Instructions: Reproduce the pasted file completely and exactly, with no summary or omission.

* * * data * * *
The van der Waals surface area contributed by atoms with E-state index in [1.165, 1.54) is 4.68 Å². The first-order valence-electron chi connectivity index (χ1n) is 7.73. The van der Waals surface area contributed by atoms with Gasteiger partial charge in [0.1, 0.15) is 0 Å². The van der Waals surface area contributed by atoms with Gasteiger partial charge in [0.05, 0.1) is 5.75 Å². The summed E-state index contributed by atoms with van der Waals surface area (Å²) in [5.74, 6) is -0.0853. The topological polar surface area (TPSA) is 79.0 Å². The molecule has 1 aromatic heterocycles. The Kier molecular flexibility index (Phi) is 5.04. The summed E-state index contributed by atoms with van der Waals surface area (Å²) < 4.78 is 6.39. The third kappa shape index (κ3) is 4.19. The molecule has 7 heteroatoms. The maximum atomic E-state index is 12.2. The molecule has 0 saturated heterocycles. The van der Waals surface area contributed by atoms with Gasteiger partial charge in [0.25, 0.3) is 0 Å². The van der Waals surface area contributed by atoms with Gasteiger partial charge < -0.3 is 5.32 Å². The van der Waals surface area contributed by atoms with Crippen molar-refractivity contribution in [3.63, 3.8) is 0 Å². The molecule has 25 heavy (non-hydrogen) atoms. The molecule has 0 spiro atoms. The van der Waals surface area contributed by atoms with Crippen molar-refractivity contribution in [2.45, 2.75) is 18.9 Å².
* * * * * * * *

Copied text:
The van der Waals surface area contributed by atoms with E-state index in [1.165, 1.54) is 4.68 Å². The first-order valence-electron chi connectivity index (χ1n) is 7.73. The van der Waals surface area contributed by atoms with Gasteiger partial charge in [0.1, 0.15) is 0 Å². The van der Waals surface area contributed by atoms with Gasteiger partial charge in [0.05, 0.1) is 5.75 Å². The summed E-state index contributed by atoms with van der Waals surface area (Å²) in [5.74, 6) is -0.0853. The topological polar surface area (TPSA) is 79.0 Å². The molecule has 1 aromatic heterocycles. The Kier molecular flexibility index (Phi) is 5.04. The summed E-state index contributed by atoms with van der Waals surface area (Å²) < 4.78 is 6.39. The third kappa shape index (κ3) is 4.19. The molecule has 7 heteroatoms. The maximum atomic E-state index is 12.2. The molecule has 0 saturated heterocycles. The van der Waals surface area contributed by atoms with Gasteiger partial charge in [0.25, 0.3) is 0 Å². The van der Waals surface area contributed by atoms with Gasteiger partial charge < -0.3 is 5.32 Å². The van der Waals surface area contributed by atoms with Crippen molar-refractivity contribution in [3.63, 3.8) is 0 Å². The molecule has 25 heavy (non-hydrogen) atoms. The molecule has 0 spiro atoms. The van der Waals surface area contributed by atoms with Crippen molar-refractivity contribution in [2.45, 2.75) is 18.9 Å².